Nullification refers to a state’s freedom to oppose federal statutes that are considered unconstitutional. State nullification, as described by Thomas Jefferson, is the principle that ” states may and must refuse to obey unconstitutional federal laws” (Woods). The doctrine of nullification was first mentioned in the drafts of Virginia and Kentucky resolutions theorized by Thomas Jefferson and James Madison from 1798 to 1799. The legal basis for state nullification stems from the fact that states came together to form a confederation, i.e., the central government, and thus the states, as fundamental members of the national union, should be able to decide the powers exerted by the federal government. Furthermore, states are the legitimate interpreters of the central government’s legal powers and so the states should be able to nullify any legislation by the central government the states determine as being below the federal administration’s powers. However, as history has shown, federal courts have repeatedly squashed any instances of nullification by applying the constitution’s supremacy clause which openly proclaims that a national constitutional power is supreme over state laws. Also, Article iii of the Constitution states that federal judiciary is the sole and the final decision maker on legal interpretation (Nullification crisis). In 2010, Debra Medina, a grassroots leader came forward to defend state nullification powers of the state of Texas. This paper will first examine the basis of Debra Medina’s claims then the essay will provide reasons to support the nullification argument.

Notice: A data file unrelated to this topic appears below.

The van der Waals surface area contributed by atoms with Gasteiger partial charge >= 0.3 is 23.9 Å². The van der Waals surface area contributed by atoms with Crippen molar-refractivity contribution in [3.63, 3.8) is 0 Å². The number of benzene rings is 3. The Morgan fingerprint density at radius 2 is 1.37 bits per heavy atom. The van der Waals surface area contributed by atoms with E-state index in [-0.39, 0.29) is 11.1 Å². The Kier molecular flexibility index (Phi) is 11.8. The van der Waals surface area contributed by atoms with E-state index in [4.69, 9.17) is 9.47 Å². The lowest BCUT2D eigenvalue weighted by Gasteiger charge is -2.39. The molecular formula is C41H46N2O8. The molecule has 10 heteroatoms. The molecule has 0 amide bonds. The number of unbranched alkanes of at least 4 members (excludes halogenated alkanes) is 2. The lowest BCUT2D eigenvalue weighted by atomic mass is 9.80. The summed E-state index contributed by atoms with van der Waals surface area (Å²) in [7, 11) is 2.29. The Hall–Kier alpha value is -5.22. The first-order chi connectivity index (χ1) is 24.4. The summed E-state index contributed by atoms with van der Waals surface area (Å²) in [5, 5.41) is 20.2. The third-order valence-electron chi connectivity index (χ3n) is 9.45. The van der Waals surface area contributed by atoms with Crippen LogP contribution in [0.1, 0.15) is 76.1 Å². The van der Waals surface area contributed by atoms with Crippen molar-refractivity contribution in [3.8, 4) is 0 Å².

Debra Medina decided to run for the Texas gubernatorial seat. Debra’s primary campaign rhetoric was on restoration of the state government’s sovereignty by advocating for state nullification. Debra vigorously defended her argument that the state should retain ultimate power on legal interpretation and should be able to reject any laws the state of Texas deemed as unconstitutional or unfair. From (Debra Medina on State Sovereignty), Debra asserts that the constitution is an agreement between the people to create the centralized government composed of the self-governing states and therefore, a power not given to the federal government is to be left only for the people and states. From the assertion, Debra defends her claim basing her argument as consequence of the constitution first and secondly as an intrinsic right of the people of the United States of America. Secondly, Medina proposes that, as Texas is among the states that agreed to form the federal government, Texans should come together to fight any instances of constitutional misapplication and abuse of fundamental human rights by the federal government. Thirdly, Debra addressed individuals and families of Texas saying that with her guidance and leadership, all Texans could come together in unity and boldly declare NO to the Washington whenever they exceed the constitutional boundaries. She further claimed that as Texans are firm believers of the family as the footing of American greatness, the Texans, therefore, know what is best for family, how to raise children, and how to use the hard-earned money. And so in no way should the Texans allow the national government to infringe on the State’s sovereignty. “By asserting her Constitutional sovereignty, Texas can protect her citizens and provide them the opportunity to succeed. As Governor, I promise to fight back against federal laws that unconstitutionally interfere with the lives of Texans” (Debra Medina on State Sovereignty). From the later statement by Debra Medina, Debra states the purpose of the gubernatorial bid.